Not so much.

J.T. Barrett had just 127 yards on 19-of-33 passing. He didn’t threw two interceptions in the contest. The Buckeyes couldn’t run the ball, either. They had just 88 yards on 23 attempts as they played catch-up all evening. Meanwhile, the Clemson offense was able to rack up 470 yards and converted eight-of-17 third downs in the game.

As it turns out, that Clemson team was pretty darn good. The Tigers took down Alabama in the championship game and finished the year 14-1. Still, with such high expectations for Ohio State in the College Football Playoff, it was an extremely embarrassing outcome.

Best recruiting class: 2013

You can put 2017 here and you’d get no argument from me. Meyer’s most recent class is one of his best, signing 19 players with a  four-star or five-star rating. This class certainly has a great opportunity to leave its mark on the college football landscape.

But the 2013 class is already proven. Remember those Buckeyes that were “too young” to win a national championship? Much of the top talent from that roster hailed from the 2013 class.

Ever heard of Vonn Bell, Joey Bosa or Eli Apple? How about Ezekiel Elliott, J.T. Barret or Jalin Marshall? All six of those players were members of Meyer’s first full class at Ohio State. Per 247Sports, it was rated as the second-best class in the country and was the top in the B1G. That group backed it up with a conference title and a national championship.

Meyer set a high bar with his 2013 class and has continued his dominance on the recruiting trail. The 2017 class really might be Meyer’s top class, but the accomplishments of that group from 2013 are just too significant to ignore. We can reevaluate in a few years, though.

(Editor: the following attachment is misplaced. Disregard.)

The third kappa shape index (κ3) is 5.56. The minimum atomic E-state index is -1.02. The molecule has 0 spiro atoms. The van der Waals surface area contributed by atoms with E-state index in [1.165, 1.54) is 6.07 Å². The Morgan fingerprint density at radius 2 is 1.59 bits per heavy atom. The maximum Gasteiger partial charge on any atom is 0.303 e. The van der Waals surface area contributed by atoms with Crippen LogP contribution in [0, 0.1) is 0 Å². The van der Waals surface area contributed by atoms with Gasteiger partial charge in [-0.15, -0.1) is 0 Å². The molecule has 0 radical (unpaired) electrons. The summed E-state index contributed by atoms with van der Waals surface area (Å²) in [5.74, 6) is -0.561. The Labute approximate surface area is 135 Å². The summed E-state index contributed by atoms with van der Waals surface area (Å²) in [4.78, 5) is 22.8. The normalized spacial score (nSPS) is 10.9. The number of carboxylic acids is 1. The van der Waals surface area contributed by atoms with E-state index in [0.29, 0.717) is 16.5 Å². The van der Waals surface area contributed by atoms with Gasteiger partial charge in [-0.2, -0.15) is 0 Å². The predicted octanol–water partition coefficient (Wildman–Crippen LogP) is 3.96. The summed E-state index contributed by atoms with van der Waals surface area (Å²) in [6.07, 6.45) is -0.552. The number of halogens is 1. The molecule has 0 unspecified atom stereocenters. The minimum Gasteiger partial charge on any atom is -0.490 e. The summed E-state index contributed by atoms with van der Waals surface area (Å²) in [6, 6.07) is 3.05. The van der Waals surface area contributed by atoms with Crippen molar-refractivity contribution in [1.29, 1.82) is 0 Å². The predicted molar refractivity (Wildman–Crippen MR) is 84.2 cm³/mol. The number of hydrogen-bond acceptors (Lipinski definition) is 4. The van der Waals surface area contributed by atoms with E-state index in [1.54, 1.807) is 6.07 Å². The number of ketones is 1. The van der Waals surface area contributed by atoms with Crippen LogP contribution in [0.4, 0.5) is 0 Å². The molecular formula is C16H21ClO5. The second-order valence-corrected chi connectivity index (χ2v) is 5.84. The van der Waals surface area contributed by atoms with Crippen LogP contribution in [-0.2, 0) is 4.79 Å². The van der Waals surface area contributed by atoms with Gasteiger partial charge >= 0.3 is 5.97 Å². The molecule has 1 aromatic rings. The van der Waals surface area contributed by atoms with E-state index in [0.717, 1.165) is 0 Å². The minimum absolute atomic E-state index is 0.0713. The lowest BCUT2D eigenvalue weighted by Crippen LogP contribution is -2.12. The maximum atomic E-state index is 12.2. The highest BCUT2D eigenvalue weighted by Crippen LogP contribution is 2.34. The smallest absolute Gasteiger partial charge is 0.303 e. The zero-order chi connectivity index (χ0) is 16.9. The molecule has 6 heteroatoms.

What could get him fired: The man has lost just six games in five years. He’s lost just two (TWO!) B1G games in that stretch. It’s going to take a pretty big scandal to get Meyer out of Columbus.

Why he’s at No. 1: Who else can you put here? In five short years, he’s had an undefeated season (2012), a B1G title (2014) and a national championship (2014). He’s a remarkable 61-6 and 39-2 in regular season conference matchups. It’s hard to find anyone in college football with a better five-year stretch.

Meyer is a coaching expert and a recruiting mastermind. Even when the Buckeyes are expected to have a “down” year, they find a way to win. Meyer’s teams have won at least 11 in each of his five seasons. When Ohio State is “rebuilding” it’s actually just “reloading.” In this era of college football, it’s extremely difficult to have that kind of sustained success, even over a five-year period.

There’s nobody in the B1G that rivals Meyer’s success or his brilliance as a head coach. At least not at the moment. His accomplishments have been nothing short of impressive, especially for taking over a program coming off a losing season.

It’s going to take quite a run for anyone to remove Meyer from the throne of the B1G’s top coach.


No. 14 Chris Ash (Rutgers)

No. 13 Tom Allen (Indiana)

No. 12 Jeff Brohm (Purdue)

No. 11 Lovie Smith (Illinois)

No. 10 P.J. Fleck (Minnesota)

No. 9 D.J. Durkin (Maryland)

No. 8 Mike Riley (Nebraska)

No. 7 Kirk Ferentz (Iowa)

No. 6 Paul Chryst (Wisconsin)

No. 5 Pat Fitzgerald (Northwestern)

No. 4 James Franklin (Penn State)

No. 3 Jim Harbaugh (Michigan)

No. 2 Mark Dantonio (Michigan State)

No. 1 Urban Meyer (Ohio State)